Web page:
Well, safety in numbers is really important, as colonial nesting offers the auks real advantages. It gives the individual a better chance of escaping from predators, especially the young, who frequently hatch on the same day and take to the sea together; few stragglers remain to be picked off by the crows. The fulmar, another seabird of the deep ocean which resorts to the land for breeding only, has less specific nest site requirements. The species has increased dramatically in numbers and distribution over the last two hundred years. The single white egg of the fulmar may rest on a bare rock ledge or in softer cliff material; the female sometimes scrapes out a hollow or utilizes a pocket eroded by the wind. The incubating parents both sexes sit for long periods between changeover, and the fat fluffy white chick also sits around for a long time another six to eight weeks being fed by the parents from the bountiful sea nearby.
By late summer these seabird visitors of the cliffs-capes have left, the fulmars and kittiwakes dispersing on the wing to their ocean feeding grounds, the auks swimming off to open waters using the powerful paddle feet which are of so little use on land. Their brief presence inevitable affects the character of the cliff faces for those creatures which remain. The plants which colonize this battleground between land and sea cannot move to warmer climes when breeding is done, but must complete their life cycles in the teeth of gale blown spray, the scorching heat of summer sun, come rain, snow frost or landslide. The land plants that creep closest to the sea itself are lichens of the splash zone, some forming bright patches of brilliant color. The moisture they retain may pave the way for other plants, but most cliff species rely on a crack in the rock to provide a first foothold; larger crevices may shelter a richer plant growth. Rock samphire, for example is a typical plant of rocky cliffs at all heights, often springing from a tight crack with no apparent soil its long tough root tapping deep moisture and tolerating a high degree of salinity. The dainty thrift and sea campion too have long, probing roots.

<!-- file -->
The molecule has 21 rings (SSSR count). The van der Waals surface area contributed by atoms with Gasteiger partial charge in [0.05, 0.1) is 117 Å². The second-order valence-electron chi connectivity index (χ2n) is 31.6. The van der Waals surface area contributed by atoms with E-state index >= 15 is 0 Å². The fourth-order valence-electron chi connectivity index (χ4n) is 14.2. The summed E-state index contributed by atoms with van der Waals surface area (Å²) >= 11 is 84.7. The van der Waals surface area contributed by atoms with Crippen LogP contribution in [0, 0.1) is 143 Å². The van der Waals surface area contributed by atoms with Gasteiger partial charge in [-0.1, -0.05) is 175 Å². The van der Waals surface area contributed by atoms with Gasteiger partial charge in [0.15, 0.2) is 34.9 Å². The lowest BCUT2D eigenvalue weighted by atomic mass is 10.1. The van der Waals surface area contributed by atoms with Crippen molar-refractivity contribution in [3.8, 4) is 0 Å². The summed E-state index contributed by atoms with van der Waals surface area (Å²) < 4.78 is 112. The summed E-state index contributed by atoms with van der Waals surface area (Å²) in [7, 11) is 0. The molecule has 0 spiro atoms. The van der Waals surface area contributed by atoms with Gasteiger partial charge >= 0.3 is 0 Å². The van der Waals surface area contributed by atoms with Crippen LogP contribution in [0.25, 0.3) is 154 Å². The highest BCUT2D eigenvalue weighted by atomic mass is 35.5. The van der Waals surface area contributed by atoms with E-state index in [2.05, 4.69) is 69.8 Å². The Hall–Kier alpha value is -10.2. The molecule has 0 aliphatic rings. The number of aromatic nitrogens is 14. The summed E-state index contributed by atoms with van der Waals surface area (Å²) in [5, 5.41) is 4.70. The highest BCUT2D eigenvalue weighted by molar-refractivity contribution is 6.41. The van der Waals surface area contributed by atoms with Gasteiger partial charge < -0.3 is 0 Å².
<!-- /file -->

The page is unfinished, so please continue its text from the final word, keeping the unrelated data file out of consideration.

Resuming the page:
Therefore, when the fresh water is available it is often in excess, washing downwards in rivulets which sweep seeds rock and soil, and whole plants to the inhospitable sea. Such instability favors plants which are especially quick to colonize newly broken ground i.e. sea beet. Well, a kittiwake plasters a nest to the sheer cliff face, sheltering its egg normally two, in a well formed cup where the chicks remain until they fly at about six weeks old. The kittiwake is most maritime gull and with its plastering technique it can colonize ledges that are too narrow even for guillemots. The two species are often neighbors on the same cliff face. The Headland on Great Saltee Island in western Ireland is visited by both guillemots and kittiwakes. You can also see the pink cushions of thrift near the top, and the white clumps of sea campion. Yellow Xanthoria lichens clothier the drier sections of rock higher up, while lower down a black coating of Verrucaria lichen is marked with white streaks of guano.